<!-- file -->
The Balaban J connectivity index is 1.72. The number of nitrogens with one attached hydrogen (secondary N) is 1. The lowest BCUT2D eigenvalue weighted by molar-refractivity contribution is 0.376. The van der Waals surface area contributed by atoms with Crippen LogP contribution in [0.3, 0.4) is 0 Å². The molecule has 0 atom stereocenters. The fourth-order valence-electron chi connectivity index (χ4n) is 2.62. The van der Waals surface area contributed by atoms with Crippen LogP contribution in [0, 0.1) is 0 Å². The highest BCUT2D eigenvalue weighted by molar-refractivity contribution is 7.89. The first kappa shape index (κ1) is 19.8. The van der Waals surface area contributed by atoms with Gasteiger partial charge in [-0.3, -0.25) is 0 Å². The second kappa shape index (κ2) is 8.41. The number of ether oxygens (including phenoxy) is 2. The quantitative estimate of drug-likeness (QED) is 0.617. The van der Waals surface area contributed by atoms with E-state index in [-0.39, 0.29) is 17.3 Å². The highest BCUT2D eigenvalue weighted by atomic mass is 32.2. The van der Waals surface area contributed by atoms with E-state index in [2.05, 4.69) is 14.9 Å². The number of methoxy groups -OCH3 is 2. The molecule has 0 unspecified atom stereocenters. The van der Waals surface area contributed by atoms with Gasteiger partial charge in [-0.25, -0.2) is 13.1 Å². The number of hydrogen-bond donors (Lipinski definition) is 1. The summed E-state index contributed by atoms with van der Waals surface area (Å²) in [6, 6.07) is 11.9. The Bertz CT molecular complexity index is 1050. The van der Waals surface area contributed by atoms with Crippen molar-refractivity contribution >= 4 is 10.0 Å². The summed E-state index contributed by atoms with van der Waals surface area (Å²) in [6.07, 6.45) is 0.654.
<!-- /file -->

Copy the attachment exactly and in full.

The Balaban J connectivity index is 1.72. The number of nitrogens with one attached hydrogen (secondary N) is 1. The lowest BCUT2D eigenvalue weighted by molar-refractivity contribution is 0.376. The van der Waals surface area contributed by atoms with Crippen LogP contribution in [0.3, 0.4) is 0 Å². The molecule has 0 atom stereocenters. The fourth-order valence-electron chi connectivity index (χ4n) is 2.62. The van der Waals surface area contributed by atoms with Crippen LogP contribution in [0, 0.1) is 0 Å². The highest BCUT2D eigenvalue weighted by molar-refractivity contribution is 7.89. The first kappa shape index (κ1) is 19.8. The van der Waals surface area contributed by atoms with Gasteiger partial charge in [-0.3, -0.25) is 0 Å². The second kappa shape index (κ2) is 8.41. The number of ether oxygens (including phenoxy) is 2. The quantitative estimate of drug-likeness (QED) is 0.617. The van der Waals surface area contributed by atoms with E-state index in [-0.39, 0.29) is 17.3 Å². The highest BCUT2D eigenvalue weighted by atomic mass is 32.2. The van der Waals surface area contributed by atoms with E-state index in [2.05, 4.69) is 14.9 Å². The number of methoxy groups -OCH3 is 2. The molecule has 0 unspecified atom stereocenters. The van der Waals surface area contributed by atoms with Gasteiger partial charge in [-0.25, -0.2) is 13.1 Å². The number of hydrogen-bond donors (Lipinski definition) is 1. The summed E-state index contributed by atoms with van der Waals surface area (Å²) in [6, 6.07) is 11.9. The Bertz CT molecular complexity index is 1050. The van der Waals surface area contributed by atoms with Crippen molar-refractivity contribution >= 4 is 10.0 Å². The summed E-state index contributed by atoms with van der Waals surface area (Å²) in [6.07, 6.45) is 0.654.